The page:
Designing for Multiscreen — Context is King! (4/6)

The 4th one of 6 things you should consider when developing strategies for digital services across multiple screens

Multiscreen - four devices

More and more people are using more and more screens. Users expect to access information on all relevant screens. Thus digital services require a holistic strategy.

Together with Pascal Raabe, from the UI/UX studio ustwo™ I’m going to introduce six practical tips (in an article series) that can help you improve your own digital products and services by employing an effective multiscreen strategy.

Overview

  1. Think multiscreen
  2. Know your screens
  3. Put the user at the centre
  4. Context is King
  5. Multiscreen-ready layout and content!
  6. Challenges are chances

This is the fourth article. The other articles will follow on a regular basis.

4) Context is King!

You should know, understand and define the relevant contexts of use and the parameters user, device, mode of use, situation, and environment.

The context of use is complex with many facets. It is mainly defined by the user, the devices being used, and the physical and social environment. The boundaries are blurred, so it’s not enough to simply differentiate between a stationary and a mobile situation. Whenever we use a mobile device we’re in a mobile context of use. The mobile context of use is therefore potentially everywhere.

The context of use is influenced by the user, the device and the parameters environment, situation and mode of use.

Environment

In every environment you’re bound by particular circumstances. These circumstances can influence one another. The private environment and generally all private spaces are not accessible to strangers or outsiders. A semi-public space is usually only accessible to a limited group of people, often staying only temporarily. The public space is accessible to everyone. Everybody can participate in the situation. It is not private. When you’re on the move, you’re changing location and are on the way from one place to another. The current place changes continuously until you reach your destination.

Situation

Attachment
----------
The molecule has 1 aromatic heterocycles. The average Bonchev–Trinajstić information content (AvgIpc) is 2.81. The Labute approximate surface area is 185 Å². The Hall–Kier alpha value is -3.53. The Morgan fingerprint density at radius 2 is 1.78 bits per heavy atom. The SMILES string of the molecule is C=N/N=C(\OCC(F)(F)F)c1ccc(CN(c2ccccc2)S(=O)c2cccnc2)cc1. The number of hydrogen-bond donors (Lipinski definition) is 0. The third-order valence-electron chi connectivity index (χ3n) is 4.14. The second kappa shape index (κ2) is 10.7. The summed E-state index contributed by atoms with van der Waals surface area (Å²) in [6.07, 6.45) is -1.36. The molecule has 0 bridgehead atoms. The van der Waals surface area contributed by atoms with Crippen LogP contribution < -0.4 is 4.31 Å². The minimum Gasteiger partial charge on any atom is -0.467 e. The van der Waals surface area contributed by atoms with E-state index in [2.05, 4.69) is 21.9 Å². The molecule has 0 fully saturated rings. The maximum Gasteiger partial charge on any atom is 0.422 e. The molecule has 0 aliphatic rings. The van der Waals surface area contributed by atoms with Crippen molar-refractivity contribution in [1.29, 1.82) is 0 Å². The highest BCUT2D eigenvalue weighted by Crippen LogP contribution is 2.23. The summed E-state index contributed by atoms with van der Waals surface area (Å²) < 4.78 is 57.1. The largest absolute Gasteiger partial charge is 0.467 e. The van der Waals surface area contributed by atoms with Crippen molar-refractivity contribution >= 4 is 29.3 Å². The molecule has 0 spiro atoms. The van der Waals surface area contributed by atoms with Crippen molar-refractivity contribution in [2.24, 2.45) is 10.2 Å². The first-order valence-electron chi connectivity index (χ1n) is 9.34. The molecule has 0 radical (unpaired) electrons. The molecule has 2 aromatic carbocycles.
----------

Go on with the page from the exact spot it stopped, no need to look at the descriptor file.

Depending on the environment, place, and intention users are, consciously or unconsciously, in a certain situation. In a mobile situation they predominantly use portable devices that can easily be held with one or both hands. The duration of using the device is typically short and intermittent. A mobile situation, such as walking or cycling, is the window between beginning and end of a location change. A stationary situation on the other hand means using the device bound to a particular place.

Mode of use

Depending on context, device and intention of use the user is in a defined mode — whether they’re aware of it or not. For example, if they want to relax, they choose an appropriate device and enters a mode that supports this need. There are two modes that a person can be in and in which they can use the appropriate devices. Modes and situations can intersect and are not always clear cut. In lean-back mode the user is predominantly relaxed and passive. They interact with the device sporadically and temporarily as they consume information and be entertained. The lean-forward mode on the other hand implies that the user is concentrated and active. They interact with the device typically on a sustained basis and without interruption. They actively exercise influence over how information is displayed.

The context of use method

The context of us method (PDF) allows us to look at the circumstances of the context of use in detail. In his description of the method, Martin Maguire mentions important questions and parameters for analysing and defining the context of use. Who does what? When and why do they do it? What are the technical requirements and external factors? What is the general environment?

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Stay tuned for the fifth article, because you need a ”Multiscreen-ready layout and content!” Any questions? Just send me an e-mail.

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With the „Multiscreen Experience Design“ project we gathered and developed a number of patterns, methodologies, and insights and compiled them in a book (published 2013 in German by digiparden, an imprint of SETU GmbH). In this article series I introduce(d) some important aspects of a useful and user-friendly multiscreen offering.

Update (12/14/2015): If you’re more interested in the topic. My new English book “Multiscreen UX Design” is available sind 14th December 2015.

 

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Senior UX Designer (at TeamViewer), UI Architect, Multiscreen Evangelist, Speaker and Author (Multiscreen UX Design). I love the Web, my family and Football Culture.

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